Arthur Winsome appreciated precision. He got up at 6:30 and 54 seconds, as he did each morning. He’d woken up at 6:30 and 30 seconds in the past, but he found the extra time asleep gave him more energy. He made this discovery drenched in guilt, after sleeping in one Saturday. His days were planned immaculately, accounting for traffic, unexpected interactions, and potential burned-out light bulbs. He was accustomed to three squares a day, that is, he used three squares of toilet paper daily.
Arthur pulled into his workplace’s parking lot and hit stop on his timer. 15.32 minutes, 6 ¼ miles. It was his third trip from home to work that morning. On his first trip, he had to brake for a squirrel crossing the street, easily adding 45 seconds onto his total time. The he hit five red lights on his second trip, surpassing the 3.2 to which he was accustomed. On Arthur’s third trip, he made it through conditions statistically insignificant enough to consider the time worthy of his data log.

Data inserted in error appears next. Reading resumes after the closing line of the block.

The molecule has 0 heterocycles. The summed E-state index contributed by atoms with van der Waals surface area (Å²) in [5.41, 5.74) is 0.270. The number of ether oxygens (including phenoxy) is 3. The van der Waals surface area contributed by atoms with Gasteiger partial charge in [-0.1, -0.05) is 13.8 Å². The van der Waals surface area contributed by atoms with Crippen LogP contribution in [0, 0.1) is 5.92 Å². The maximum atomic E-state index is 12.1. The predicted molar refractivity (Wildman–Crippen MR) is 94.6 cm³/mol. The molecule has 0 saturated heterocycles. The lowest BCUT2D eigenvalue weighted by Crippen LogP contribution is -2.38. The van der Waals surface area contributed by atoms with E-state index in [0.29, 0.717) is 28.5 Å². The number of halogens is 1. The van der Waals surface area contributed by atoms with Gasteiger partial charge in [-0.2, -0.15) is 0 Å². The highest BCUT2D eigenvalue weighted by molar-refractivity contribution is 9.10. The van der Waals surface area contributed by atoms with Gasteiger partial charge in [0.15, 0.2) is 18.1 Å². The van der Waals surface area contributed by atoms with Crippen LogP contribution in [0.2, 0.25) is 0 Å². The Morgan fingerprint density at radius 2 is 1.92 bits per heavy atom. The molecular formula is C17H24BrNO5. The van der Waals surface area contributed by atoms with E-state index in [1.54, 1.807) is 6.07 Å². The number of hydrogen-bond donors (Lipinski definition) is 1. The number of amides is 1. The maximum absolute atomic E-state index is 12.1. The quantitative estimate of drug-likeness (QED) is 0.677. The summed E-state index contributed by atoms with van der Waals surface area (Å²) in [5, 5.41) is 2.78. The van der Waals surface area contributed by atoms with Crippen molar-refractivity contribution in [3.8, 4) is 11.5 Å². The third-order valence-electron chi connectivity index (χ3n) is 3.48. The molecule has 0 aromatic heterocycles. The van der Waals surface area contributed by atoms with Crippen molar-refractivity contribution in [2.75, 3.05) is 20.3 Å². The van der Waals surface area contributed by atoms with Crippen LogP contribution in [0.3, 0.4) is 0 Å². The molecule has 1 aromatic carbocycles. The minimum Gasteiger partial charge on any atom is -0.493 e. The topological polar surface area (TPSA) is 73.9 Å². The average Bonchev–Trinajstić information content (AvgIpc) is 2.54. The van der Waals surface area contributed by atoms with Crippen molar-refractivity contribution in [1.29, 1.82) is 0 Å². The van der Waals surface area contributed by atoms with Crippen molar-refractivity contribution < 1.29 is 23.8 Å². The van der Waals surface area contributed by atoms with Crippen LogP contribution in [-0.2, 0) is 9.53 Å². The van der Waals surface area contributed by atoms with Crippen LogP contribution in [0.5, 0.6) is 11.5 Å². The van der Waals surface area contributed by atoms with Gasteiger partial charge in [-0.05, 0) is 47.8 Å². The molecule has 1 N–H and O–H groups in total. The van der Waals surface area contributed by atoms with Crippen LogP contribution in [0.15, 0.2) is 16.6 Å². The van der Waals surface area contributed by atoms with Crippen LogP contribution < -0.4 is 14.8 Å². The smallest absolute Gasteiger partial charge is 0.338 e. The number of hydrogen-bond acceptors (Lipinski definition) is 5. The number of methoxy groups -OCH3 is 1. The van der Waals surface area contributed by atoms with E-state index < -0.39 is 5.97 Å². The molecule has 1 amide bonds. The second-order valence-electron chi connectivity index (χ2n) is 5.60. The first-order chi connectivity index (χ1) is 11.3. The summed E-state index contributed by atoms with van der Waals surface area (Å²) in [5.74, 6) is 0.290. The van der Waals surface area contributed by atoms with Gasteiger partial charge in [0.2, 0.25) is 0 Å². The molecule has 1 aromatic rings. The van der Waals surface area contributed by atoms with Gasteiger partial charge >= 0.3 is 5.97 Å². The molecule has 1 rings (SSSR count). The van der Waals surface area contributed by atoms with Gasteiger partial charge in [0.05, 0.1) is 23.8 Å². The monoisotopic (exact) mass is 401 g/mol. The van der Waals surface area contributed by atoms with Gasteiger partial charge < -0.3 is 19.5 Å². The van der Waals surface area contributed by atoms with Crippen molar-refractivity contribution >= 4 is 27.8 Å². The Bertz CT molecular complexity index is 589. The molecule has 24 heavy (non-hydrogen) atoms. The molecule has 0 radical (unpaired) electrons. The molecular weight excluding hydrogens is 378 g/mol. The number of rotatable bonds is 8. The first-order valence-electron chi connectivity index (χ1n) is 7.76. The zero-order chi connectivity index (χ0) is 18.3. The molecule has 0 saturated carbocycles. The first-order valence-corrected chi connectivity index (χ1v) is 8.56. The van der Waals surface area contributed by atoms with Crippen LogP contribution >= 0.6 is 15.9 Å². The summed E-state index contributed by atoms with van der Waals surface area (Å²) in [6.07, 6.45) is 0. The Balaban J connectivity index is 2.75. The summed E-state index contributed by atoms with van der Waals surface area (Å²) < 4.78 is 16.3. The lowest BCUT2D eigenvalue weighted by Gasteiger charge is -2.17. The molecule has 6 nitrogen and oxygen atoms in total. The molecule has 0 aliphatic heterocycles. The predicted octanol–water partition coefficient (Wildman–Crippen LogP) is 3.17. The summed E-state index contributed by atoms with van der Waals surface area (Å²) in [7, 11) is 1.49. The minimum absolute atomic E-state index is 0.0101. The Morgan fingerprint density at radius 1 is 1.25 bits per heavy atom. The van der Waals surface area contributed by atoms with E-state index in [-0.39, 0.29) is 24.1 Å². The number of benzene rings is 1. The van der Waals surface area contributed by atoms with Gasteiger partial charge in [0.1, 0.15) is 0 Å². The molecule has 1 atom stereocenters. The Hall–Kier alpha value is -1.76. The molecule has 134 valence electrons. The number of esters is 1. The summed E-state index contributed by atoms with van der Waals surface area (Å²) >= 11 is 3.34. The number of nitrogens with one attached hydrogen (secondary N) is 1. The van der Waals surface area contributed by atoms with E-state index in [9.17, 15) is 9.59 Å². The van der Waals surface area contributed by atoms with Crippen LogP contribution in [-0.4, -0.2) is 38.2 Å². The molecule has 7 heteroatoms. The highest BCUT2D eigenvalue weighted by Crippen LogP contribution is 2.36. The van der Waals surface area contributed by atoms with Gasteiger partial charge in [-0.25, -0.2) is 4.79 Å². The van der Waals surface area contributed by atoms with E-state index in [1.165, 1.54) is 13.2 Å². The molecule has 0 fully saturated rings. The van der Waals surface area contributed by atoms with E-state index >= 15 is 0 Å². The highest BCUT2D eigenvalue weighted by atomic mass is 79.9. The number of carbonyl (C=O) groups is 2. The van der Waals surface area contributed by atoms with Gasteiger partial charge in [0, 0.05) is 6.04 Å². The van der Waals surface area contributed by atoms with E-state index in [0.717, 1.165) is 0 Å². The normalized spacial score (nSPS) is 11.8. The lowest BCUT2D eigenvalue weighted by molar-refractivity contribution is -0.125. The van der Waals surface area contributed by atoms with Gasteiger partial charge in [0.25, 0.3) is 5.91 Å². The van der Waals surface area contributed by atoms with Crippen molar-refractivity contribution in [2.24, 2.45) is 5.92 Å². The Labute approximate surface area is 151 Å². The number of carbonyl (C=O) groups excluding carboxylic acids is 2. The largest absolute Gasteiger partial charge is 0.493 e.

Arthur stepped out of the car and reached for his coffee mug, which was conspicuously absent from the cup holder. Panicking, Arthur did some quick math in his head. The weight of the Thermos probably wouldn’t have affected his travel time. But what if it had spilled? What if the sun had caught the metal in such a way that Arthur couldn’t see, and had to slow down? This had to be accounted for.
Arthur got back in the car and headed home to retry for a fourth time. He was still 40 minutes early for work.